It’s been a week at Chicago and I’m having a really unique experience here. As I mentioned in my previous post, I have been selected as a visiting researcher at the Toyota Technological Institute at Chicago, a CS research institute located on the University of Chicago campus. Life is so different here, in both good and bad ways. I will be in Chicago for seven more weeks, working on encoders for automatic speech recognition tasks.
I arrived on 21st May after a comfortable 16 hour Air India flight. The O’Hare Airport had a very small international arrival section, and I couldn’t find any SIM card or shuttle stores. I decided to go to UChicago by taxi (A 45km ride), which cost me whopping 61$! My friend, Vishnu Nair, an alumni of IIT Bombay showed me around the place and helped me get setup. It’s a really amazing campus, with ivy covered buildings, ancient architecture, huge gardens and the most stunning libraries I’ve ever seen. UChicago is world renowned for its programs in pure science, arts, mathematics and CS theory. There are no clear-cut engineering departments here, and most of the engineering is integrated with the sciences. I walked a lot on my first day and got myself a number of useful items such as a SIM card and public transport card. I opened up my bank account and got a UChicago identity card on the following day.
First Work Day
I first visited TTIC on my second day (22nd May), for an HR orientation and a meeting with my advisors. TTIC is a small CS-oriented institute which is doing some amazing work in Machine Learning and CS Theory. After a short HR meeting, I finally met my advisors, Liang Lu, Kevin Gimpel and Karen Livescu, all of whom are working on speech and language processing. Since I had some setup work remaining, we decided to push our meeting for the next day. I attended a talk by Aron Culotta at TTIC the same day before finally heading out to finish my setup chores. By evening, I was given a computer (with a cool GPU) to work on, access to the TTIC computation clusters and met up with all the other awesome people working in the SLATTIC group at TTIC.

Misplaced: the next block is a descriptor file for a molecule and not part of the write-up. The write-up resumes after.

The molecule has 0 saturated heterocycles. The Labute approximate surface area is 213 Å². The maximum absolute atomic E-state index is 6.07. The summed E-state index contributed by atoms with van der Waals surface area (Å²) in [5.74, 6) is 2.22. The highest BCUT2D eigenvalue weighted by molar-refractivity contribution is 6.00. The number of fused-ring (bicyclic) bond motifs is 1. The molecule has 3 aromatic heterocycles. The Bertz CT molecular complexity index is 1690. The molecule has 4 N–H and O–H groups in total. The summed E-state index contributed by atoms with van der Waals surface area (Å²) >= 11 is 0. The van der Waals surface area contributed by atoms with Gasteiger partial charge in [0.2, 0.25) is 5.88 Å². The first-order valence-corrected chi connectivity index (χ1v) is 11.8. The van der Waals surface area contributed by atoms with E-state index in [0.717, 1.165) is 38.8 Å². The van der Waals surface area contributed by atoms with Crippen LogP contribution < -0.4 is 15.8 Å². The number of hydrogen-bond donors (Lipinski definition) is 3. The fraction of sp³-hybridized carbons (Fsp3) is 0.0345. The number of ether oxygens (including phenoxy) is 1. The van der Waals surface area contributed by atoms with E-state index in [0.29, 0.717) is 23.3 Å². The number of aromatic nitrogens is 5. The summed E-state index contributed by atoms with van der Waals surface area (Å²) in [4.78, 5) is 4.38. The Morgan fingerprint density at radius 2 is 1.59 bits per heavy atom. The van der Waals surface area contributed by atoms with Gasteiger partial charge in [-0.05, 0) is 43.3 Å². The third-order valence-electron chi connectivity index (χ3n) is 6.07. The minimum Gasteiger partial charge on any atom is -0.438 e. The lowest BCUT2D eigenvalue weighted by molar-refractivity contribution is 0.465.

In the evening, I met my roommate Arasu Arun, who is also working at TTIC this summer on CS theory. Thus began a unqiue week of adventures of living truly on my own!
One of the highlights of this week has been the experience of living on my own. It’s the first time that I’ve stepped into the kitchen and managed to cook (and sometimes undercook) simple stuff. Arasu has never cooked earlier either, so it’s fun experimenting together in the kitchen. This has also required regular visits to the American grocery shops, weekly laundry, washing utensils and keeping the house clean.
The Good Parts
Research Atmosphere - The environment at TTIC is absolutely amazing. The whole institute has just about 25 professors, 40-45 PhD students, 10 administrative staff and 15 interns, so it’s a really close knit group. There are reading groups, institute lectures, course lectures and group meetings every week, and I’ve spent most of my first week attending each of these research talks (I’ve attended roughly five in just 4 days!). While I find it hard to follow many of them (due to a limited ML background), it’s inspiring to see good ideas being extensively discussed.
I generally have lunch with the other people in SLATTIC, so it’s fun to discuss ideas with them and get to know about their backgrounds. In a week, I already feel close to a lot of SLATTIC members. I have a cubicle and a whiteboard to myself along with a printer next door, so it’s pretty convenient for me to print research papers and immediately begin reading them in a printed format.